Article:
How to accept food stamps at my store

Many people want to eat healthy, but can’t afford to. Sadly, grocery stores and supermarkets can’t give away products for free. But there’s an option that ensures everybody is happy — Electronic Benefits Transfer (EBT).

EBT cards are the new food stamps. They allow you to access funds that the federal government of the USA gives you when you register for the Supplemental Nutrition Assistance Program (SNAP). Each time you use your card to buy eligible grocery items, the money will go to the store. 

As a grocery store owner, accepting EBT expands your customer base and improves your relationship with them. When customers see that you offer different payment methods and they can use their EBT cards buy things they can’t typically afford, your store becomes the go-to place for their survival needs. 

If you want to accept food stamps at your grocery store, you will find the process for doing so in this post.

Become eligible for accepting food stamps at your grocery store

Before you apply for the authorization to accept SNAP EBT at your grocery store, you must meet two major criteria — Criterion A and Criterion B.

Criterion A

Your grocery store must sell staple foods in the following categories:

  • Vegetables or fruits.
  • Dairy products.
  • Meat, poultry, or fish.
  • Breads or cereals.

Staple foods are raw and unprocessed foodstuffs that you cook and eat regularly at home, and they make up a large proportion of your diet. For example, rice, cassava, wheat, and maize. For each staple food category, your grocery store must have three stocking units (e.g., dozens, kilograms, or cases) of three different food varieties (e.g., cassava, wheat, yams). 

You must also have three stocking units of one perishable food item in at least two staple food categories. Perishable food items are meals that are prone to spoilage or will decay faster if you don’t refrigerate them. For example, meat and fish. 

Note that: Staple foods that you already prepared or pre-heated at the grocery store don't count. They are only eligible for SNAP EBT purchase in their raw forms. Accessory foods such as coffee, carbonated drinks, candy, and condiments are also not eligible for SNAP EBT purchase. Accessory foods are meals that complement main dishes or act as snacks or desserts.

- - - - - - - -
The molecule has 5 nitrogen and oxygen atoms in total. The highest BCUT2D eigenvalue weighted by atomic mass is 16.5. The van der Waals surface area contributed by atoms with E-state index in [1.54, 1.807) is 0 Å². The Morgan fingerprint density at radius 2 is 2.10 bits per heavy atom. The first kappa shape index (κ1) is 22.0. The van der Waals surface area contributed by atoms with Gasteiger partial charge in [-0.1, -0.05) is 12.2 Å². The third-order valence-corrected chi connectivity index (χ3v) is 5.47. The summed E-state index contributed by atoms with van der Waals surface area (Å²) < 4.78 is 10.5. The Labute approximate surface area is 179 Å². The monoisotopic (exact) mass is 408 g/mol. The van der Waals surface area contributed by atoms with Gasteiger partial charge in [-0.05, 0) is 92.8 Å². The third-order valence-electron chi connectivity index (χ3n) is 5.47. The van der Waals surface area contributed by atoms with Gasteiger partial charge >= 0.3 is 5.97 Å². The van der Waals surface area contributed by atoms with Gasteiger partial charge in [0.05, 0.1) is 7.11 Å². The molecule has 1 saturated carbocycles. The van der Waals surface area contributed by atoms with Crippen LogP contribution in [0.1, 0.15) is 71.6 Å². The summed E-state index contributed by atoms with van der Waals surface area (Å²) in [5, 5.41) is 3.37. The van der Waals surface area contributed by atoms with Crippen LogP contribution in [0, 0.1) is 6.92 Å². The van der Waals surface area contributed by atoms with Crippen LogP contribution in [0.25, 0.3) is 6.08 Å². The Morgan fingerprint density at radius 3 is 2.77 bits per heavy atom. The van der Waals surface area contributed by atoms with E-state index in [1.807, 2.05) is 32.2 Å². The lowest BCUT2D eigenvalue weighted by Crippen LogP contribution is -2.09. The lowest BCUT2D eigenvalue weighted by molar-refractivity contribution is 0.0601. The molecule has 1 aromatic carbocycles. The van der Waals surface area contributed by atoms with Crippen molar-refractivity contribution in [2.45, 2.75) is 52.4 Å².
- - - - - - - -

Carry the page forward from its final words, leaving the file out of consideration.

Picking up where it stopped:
Criterion B

More than 50% of the total sales of your grocery store must come from staple foods. To calculate how much that is, use the formula below:

Total sales Non-food sales prepared or heated foods Accessory foods = staple food sales.

Non-food sales represent any product that isn’t edible or does not contain vitamins, minerals, or protein that are beneficial to your health. For example, alcohol and tobacco-based products, lottery tickets, gas, and others.

Exceptions for when you can’t meet the SNAP EBT criteria

If your store doesn’t meet the criteria we mentioned above, you can still become eligible to accept EBT under the following conditions.

  • Your store must reside in a location where SNAP participants have limited access to food.
  • You own a restaurant, or have one within your grocery store, that resides in states in the USA where the Restaurant Meals Program (RMP) is recognized. This program allows SNAP participants to buy prepared, pre-heated or accessory foods if they are incapable of making the meals for themselves. For example, they are homeless or have a disability. 
  • You have multiple grocery stores in the same location. If each store meets different criteria, or at least a fraction of a criterion, the SNAP will regard them all as one grocery store and deem you eligible to accept EBT.

How to apply for accepting food stamps at your grocery store

The steps we mention in this section are meant for retail food stores. If you don’t operate one, then they’re not for you. Instead, contact the SNAP Retailer Service Center for information on how to apply. 

Additionally, you will need to make a second application if you want to accept EBT on your e-commerce channels like your website or mobile application. Read the guidelines and requirements for accepting EBT online to know if you’re eligible.

Video guide: Application process for accepting food stamps at grocery stores.

1. Register and activate your USDA eAuthentication account

Creating an eAuthentication account on the United States Department of Agriculture (USDA) website is compulsory. You will need the details of the eAuthentication account to start your SNAP EBT application.